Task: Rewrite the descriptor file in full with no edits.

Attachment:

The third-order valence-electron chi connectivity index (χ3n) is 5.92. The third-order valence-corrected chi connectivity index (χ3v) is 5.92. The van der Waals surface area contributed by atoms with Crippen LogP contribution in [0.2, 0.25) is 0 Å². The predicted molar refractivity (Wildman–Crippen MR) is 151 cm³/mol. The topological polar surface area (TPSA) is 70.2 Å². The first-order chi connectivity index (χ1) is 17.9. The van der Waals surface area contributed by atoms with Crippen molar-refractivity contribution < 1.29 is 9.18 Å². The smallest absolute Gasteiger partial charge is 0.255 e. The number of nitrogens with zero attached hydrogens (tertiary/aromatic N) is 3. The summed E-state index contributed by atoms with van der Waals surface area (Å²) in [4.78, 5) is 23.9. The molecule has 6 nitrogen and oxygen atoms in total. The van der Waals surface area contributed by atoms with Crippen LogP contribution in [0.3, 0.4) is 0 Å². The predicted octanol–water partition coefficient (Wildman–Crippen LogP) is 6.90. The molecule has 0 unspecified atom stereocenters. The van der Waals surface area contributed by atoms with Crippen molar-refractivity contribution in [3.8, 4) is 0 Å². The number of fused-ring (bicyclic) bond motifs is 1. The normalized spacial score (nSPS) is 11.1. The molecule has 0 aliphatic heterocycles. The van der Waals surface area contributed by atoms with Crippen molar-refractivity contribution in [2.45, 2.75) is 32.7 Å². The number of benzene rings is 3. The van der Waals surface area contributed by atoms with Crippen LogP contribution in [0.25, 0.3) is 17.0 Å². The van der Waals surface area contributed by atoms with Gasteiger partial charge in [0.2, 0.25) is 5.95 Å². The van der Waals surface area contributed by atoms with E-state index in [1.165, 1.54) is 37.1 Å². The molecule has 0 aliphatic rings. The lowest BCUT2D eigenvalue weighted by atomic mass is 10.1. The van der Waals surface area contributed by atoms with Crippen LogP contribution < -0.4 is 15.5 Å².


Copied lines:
The third-order valence-electron chi connectivity index (χ3n) is 5.92. The third-order valence-corrected chi connectivity index (χ3v) is 5.92. The van der Waals surface area contributed by atoms with Crippen LogP contribution in [0.2, 0.25) is 0 Å². The predicted molar refractivity (Wildman–Crippen MR) is 151 cm³/mol. The topological polar surface area (TPSA) is 70.2 Å². The first-order chi connectivity index (χ1) is 17.9. The van der Waals surface area contributed by atoms with Crippen molar-refractivity contribution < 1.29 is 9.18 Å². The smallest absolute Gasteiger partial charge is 0.255 e. The number of nitrogens with zero attached hydrogens (tertiary/aromatic N) is 3. The summed E-state index contributed by atoms with van der Waals surface area (Å²) in [4.78, 5) is 23.9. The molecule has 6 nitrogen and oxygen atoms in total. The van der Waals surface area contributed by atoms with Crippen LogP contribution in [0.3, 0.4) is 0 Å². The predicted octanol–water partition coefficient (Wildman–Crippen LogP) is 6.90. The molecule has 0 unspecified atom stereocenters. The van der Waals surface area contributed by atoms with Crippen molar-refractivity contribution in [3.8, 4) is 0 Å². The number of fused-ring (bicyclic) bond motifs is 1. The normalized spacial score (nSPS) is 11.1. The molecule has 0 aliphatic heterocycles. The van der Waals surface area contributed by atoms with Crippen molar-refractivity contribution in [2.45, 2.75) is 32.7 Å². The number of benzene rings is 3. The van der Waals surface area contributed by atoms with Crippen LogP contribution in [0.25, 0.3) is 17.0 Å². The van der Waals surface area contributed by atoms with Gasteiger partial charge in [0.2, 0.25) is 5.95 Å². The van der Waals surface area contributed by atoms with E-state index in [1.165, 1.54) is 37.1 Å². The molecule has 0 aliphatic rings. The lowest BCUT2D eigenvalue weighted by atomic mass is 10.1. The van der Waals surface area contributed by atoms with Crippen LogP contribution < -0.4 is 15.5 Å².